By Tom Roeder
The first self-funded space tourist to reach the International Space Station in more than a decade reached his destination aboard a Russian Soyuz capsule Wednesday.
Japanese fashion mogul Yusaku Maezawa paid $88 million for the ride, the BBC reported, and was accompanied on the trip by documentary filmmaker Yozo Hirano. Their Soyuz MS-20 spacecraft piloted by cosmonaut Alexander Misurkin reached the station at 6:40 a.m. Virginia-based Space Adventures arranged the flight and 12-day stay in orbit.
Once on station, the trio will join Expedition 66 Commander Anton Shkaplerov and cosmonaut Pyotr Dubrov of Roscosmos, as well as NASA astronauts Mark Vande Hei, Raja Chari, Tom Marshburn, and Kayla Barron,
and European Space Agency astronaut Matthias Maurer, for approximately 12 days on the orbital laboratory, NASA reported.
In the history of spaceflight, seven tourists rocketed into orbit before 2021. This year, every record for space tourism was shattered as commercial ventures and new efforts by Roscosmos sent another 16 tourists to suborbital and orbital space, analysis by The Space Report found. Maezawa and Misurkin become the 11th and 12th visitors to the International Space Station. In the 20 years of private space travel, 25% of those tourists were women.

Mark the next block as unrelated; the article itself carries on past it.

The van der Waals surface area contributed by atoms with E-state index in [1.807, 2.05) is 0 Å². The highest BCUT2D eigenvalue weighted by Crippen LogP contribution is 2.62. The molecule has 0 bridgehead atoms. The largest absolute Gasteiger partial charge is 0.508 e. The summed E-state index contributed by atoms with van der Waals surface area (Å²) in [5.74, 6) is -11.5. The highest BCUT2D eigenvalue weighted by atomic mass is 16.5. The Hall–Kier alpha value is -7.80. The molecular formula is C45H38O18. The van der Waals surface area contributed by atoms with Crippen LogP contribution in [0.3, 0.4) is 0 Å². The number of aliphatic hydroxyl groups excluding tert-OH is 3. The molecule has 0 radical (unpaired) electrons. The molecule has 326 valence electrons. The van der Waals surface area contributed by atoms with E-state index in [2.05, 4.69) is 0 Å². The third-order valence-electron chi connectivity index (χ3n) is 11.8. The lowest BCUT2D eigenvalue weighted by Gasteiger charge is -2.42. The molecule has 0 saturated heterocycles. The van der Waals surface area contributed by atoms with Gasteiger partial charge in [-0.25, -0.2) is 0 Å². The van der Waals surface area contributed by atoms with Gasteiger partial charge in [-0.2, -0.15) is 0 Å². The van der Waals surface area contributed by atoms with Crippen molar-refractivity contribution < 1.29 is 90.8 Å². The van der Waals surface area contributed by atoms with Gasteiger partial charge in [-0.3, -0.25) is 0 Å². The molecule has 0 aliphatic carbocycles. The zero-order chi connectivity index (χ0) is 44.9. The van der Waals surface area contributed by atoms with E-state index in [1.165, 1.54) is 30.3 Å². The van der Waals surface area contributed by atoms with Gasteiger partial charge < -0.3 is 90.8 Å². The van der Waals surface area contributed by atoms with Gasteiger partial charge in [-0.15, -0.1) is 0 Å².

Maezawa founded Japan’s online fashion retailer Zozo and amassed a fortune that Forbes magazine has estimated at $1.9 billion. He’s already reserved seats with SpaceX for a lunar flight.
“In 2023, Japanese entrepreneur Yusaku Maezawa and the crew of dearMoon will become the first civilian passengers on a lunar Starship mission, featuring a fly-by of the Moon during their week-long journey,” SpaceX stated in a news release. “This flight is an important step toward enabling access for people who dream of traveling to space.”
Tom Roeder is a Space Foundation senior data analyst and editor
- 2019 Space Employment Hit 8-Year High, Launch Activity Reached Decade Growth of 39%, Research from The Space Report 2020 Q1 Analysis Shows
- Antares NG-12 Resupply Mission Launches on 19th Anniversary of Space Station Inhabitation
- Global Space Economy Grows in 2019 to $423.8 Billion, The Space Report 2020 Q2 Analysis Shows
- Industry Insight: Space Jobs of the Future